The present disclosure is directed to a method. A method may include receiving, at a network control system, a message. The message may include content and a header. The header may identify a propagation mode for sending the content via a network. The method may also include, based on at least the propagation mode, obtaining location data regarding a plurality of devices connected to the network. The method may also include, based on at least the location data, identifying an intended recipient from the plurality of devices. The method may include transmitting the content to the intended recipient.

The present disclosure is also directed to a network controller. The network controller may include an input/output system for communicatively coupling the network controller to a network. The network controller may also include a processor communicatively coupled to the input/output system and memory storing instructions that may cause the processor to effectuate operations. The operations may include receiving, at the input/output system, a message. The message may include content and a header. The header may identify a propagation mode for sending the content via a network. The method may also include, based on at least the propagation mode, obtaining location data regarding a plurality of devices connected to the network. The method may also include, based on at least the location data, identifying an intended recipient from the plurality of devices. The method may include transmitting the content to the intended recipient.

The present disclosure is also directed to a method that may include receiving a message from a source device. The message may include destination information and content. The method may also include determining an area based on at least the destination information and identifying a destination device located within the area based on at least network data. The method may also include routing the content to the destination device.

BRIEF DESCRIPTION OF THE DRAWINGS

Aspects of the herein described telecommunications network and systems and methods for antenna switching based on device position are described more fully with reference to the accompanying drawings, which provide examples. In the following description, for purposes of explanation, numerous specific details are set forth in order to provide an understanding of the variations in implementing the disclosed technology. However, the instant disclosure may take many different forms and should not be construed as limited to the examples set forth herein. Where practical, like numbers may refer to like elements throughout the application.

FIG. 1 illustrates an exemplary telecommunications system.

FIG. 2 illustrates an exemplary data flow in accordance with an aspect of this disclosure.

FIG. 3 is a flowchart of an exemplary method for location-based communications.

FIG. 4a illustrates an exemplary header that may be used to transmit destination information in accordance with an aspect of this disclosure.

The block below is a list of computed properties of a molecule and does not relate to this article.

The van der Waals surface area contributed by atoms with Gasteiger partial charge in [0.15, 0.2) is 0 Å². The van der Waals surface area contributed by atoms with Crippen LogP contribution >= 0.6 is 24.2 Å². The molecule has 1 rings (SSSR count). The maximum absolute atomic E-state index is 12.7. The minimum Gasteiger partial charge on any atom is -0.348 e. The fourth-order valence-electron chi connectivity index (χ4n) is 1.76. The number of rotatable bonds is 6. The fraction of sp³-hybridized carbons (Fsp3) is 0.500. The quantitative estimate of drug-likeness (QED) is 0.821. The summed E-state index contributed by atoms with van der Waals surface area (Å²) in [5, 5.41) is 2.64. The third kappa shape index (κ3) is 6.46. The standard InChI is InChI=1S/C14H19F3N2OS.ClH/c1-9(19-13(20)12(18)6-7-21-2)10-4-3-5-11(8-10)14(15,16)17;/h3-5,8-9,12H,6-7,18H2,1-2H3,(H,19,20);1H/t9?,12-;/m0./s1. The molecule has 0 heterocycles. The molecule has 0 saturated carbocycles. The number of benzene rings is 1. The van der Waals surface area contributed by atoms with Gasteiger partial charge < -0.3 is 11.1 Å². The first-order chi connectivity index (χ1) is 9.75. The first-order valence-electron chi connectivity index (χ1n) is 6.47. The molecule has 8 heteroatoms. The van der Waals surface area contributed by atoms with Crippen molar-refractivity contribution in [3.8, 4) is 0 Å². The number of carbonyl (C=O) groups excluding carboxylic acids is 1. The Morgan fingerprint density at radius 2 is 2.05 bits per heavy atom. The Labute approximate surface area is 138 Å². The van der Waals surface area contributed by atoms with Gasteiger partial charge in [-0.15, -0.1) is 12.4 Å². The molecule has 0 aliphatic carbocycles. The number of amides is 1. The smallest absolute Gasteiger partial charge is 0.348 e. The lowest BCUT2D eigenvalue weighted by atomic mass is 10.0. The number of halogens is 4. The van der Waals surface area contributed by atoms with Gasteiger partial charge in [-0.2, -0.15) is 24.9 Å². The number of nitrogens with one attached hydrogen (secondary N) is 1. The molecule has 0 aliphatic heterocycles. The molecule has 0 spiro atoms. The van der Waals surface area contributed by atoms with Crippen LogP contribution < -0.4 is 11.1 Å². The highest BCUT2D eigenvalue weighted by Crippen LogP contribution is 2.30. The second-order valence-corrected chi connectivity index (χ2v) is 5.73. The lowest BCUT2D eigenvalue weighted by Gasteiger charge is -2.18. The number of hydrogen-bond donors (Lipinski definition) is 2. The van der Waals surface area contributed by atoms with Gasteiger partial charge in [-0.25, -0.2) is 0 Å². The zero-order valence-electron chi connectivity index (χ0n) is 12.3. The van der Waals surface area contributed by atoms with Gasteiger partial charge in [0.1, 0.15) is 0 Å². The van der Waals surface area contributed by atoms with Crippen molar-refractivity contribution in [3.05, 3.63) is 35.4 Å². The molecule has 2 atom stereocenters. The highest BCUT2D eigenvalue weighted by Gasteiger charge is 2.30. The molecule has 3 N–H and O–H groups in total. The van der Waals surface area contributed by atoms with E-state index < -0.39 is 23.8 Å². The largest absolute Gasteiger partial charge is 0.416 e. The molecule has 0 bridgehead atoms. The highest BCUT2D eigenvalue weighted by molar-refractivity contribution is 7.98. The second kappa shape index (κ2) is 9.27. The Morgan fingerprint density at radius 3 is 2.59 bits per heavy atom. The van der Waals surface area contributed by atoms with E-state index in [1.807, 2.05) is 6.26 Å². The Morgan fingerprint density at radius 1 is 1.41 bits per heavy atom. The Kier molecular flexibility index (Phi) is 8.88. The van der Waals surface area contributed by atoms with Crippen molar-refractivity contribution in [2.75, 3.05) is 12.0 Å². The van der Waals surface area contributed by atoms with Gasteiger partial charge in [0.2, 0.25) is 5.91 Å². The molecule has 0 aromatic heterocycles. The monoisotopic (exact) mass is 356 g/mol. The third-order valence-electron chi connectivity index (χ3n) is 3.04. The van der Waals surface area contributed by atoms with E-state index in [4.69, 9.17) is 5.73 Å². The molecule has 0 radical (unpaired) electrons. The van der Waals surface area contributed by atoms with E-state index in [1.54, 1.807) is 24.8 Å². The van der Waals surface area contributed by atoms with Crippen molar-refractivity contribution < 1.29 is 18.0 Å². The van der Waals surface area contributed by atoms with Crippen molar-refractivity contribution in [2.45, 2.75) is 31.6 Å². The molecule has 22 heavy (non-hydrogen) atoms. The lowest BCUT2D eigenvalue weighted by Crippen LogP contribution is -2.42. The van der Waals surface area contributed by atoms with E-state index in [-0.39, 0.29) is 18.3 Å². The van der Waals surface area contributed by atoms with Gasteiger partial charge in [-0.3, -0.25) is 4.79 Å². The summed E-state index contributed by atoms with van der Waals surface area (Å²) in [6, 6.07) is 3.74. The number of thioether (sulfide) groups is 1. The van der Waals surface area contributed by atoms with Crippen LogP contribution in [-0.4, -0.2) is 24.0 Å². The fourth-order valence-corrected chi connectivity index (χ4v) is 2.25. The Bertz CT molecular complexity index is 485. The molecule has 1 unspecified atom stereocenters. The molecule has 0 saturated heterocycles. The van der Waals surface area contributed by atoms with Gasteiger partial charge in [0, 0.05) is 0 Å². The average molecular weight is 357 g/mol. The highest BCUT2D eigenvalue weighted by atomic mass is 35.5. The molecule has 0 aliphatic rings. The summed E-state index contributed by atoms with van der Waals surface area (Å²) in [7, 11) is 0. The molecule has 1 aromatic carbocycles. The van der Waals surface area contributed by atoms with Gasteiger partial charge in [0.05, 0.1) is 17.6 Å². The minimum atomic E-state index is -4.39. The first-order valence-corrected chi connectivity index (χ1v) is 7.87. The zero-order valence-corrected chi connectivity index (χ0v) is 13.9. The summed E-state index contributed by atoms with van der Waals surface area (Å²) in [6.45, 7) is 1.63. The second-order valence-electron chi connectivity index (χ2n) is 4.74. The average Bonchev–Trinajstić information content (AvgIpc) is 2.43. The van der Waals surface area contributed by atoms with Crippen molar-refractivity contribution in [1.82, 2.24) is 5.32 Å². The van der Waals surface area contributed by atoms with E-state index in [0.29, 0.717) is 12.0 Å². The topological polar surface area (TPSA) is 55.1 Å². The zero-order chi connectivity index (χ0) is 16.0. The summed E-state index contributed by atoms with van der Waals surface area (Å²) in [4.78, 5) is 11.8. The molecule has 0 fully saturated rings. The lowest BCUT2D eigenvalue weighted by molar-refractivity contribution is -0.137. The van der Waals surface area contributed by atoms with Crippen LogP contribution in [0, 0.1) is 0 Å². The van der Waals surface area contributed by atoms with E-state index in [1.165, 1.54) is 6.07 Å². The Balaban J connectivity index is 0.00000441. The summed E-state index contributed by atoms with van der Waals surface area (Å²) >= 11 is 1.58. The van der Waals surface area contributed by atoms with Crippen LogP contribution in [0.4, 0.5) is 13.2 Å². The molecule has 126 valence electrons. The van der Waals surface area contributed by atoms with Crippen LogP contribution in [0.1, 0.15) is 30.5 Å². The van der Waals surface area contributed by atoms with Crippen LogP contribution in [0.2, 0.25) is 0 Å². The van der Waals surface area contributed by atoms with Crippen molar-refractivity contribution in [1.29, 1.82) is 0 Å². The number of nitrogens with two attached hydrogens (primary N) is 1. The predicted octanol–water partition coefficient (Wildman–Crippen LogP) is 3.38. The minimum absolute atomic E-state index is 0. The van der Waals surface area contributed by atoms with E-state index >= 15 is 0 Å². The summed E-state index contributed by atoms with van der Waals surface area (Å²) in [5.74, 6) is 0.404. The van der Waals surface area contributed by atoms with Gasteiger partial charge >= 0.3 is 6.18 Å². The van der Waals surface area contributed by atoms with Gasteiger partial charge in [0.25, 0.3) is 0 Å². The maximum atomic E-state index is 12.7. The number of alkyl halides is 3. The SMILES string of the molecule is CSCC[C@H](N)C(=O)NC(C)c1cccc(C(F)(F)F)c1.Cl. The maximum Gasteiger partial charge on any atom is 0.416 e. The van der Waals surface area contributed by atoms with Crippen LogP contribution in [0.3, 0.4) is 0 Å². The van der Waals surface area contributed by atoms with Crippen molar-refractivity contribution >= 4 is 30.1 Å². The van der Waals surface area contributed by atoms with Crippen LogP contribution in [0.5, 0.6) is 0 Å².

FIG. 4b illustrates an exemplary header that may be used to transmit destination information in accordance with an aspect of this disclosure.

FIG. 5 is a flowchart of an exemplary method for location-based communications.

FIG. 6 is a schematic of an exemplary network device.

FIG. 7 is an exemplary network architecture.

FIG. 8 depicts an exemplary communication system that provides wireless telecommunication services over wireless communication networks.

FIG. 9 illustrates an exemplary architecture of a GPRS network.

FIG. 10 is a block diagram of an exemplary public land mobile network (PLMN).

DETAILED DESCRIPTION

FIG. 1 illustrates a telecommunication system in which one or more devices 102, such as wireless transmit/receive units (WTRUs) or other network-connectable devices, may communicate via one or more access points, such as base stations 104, to one or more networks. For example, devices 102 may include one or more end user devices, such as personal computers, tablets, smart phones, or other mobile devices; physical devices, like lighting equipment, televisions, home appliances, or the like; sensors or sensor-equipped systems, including health monitors, biometric sensors, sensors that track statistics on objects, environments, or other things; vehicles, including manned and unmanned vehicles, whether or not autonomous, robotic devices, machinery, and the like. Devices 102 may include other network-connected devices, including servers and backend systems. Devices 102 may include IoT devices and devices that may communicate with IoT devices.

Telecommunication system 100 may include one or more networks, such as a radio access network (RAN) 106, a core network 108, a public switched telephone network (PSTN) 110, the Internet 112, or other networks 114 (generally, collectively, and individually “network 118”). Telecommunication system 100 may include an air interface over which one or more devices 102 may communicate. The disclosed examples contemplate any number of devices 102, base stations, networks, or network elements.

Each of base stations 104 may be any type of device configured to wirelessly interface with at least one device 102 to facilitate access to or communication with network 118. By way of example, base stations 104 may be a base transceiver station (BTS), a Node-B, an eNode B, a Home Node B, a Home eNode B, a site controller, an access point (AP), a wireless router, or the like. While base stations 104 are each depicted as a single element, it will be appreciated that base stations 104 may include any number of interconnected base stations or network elements.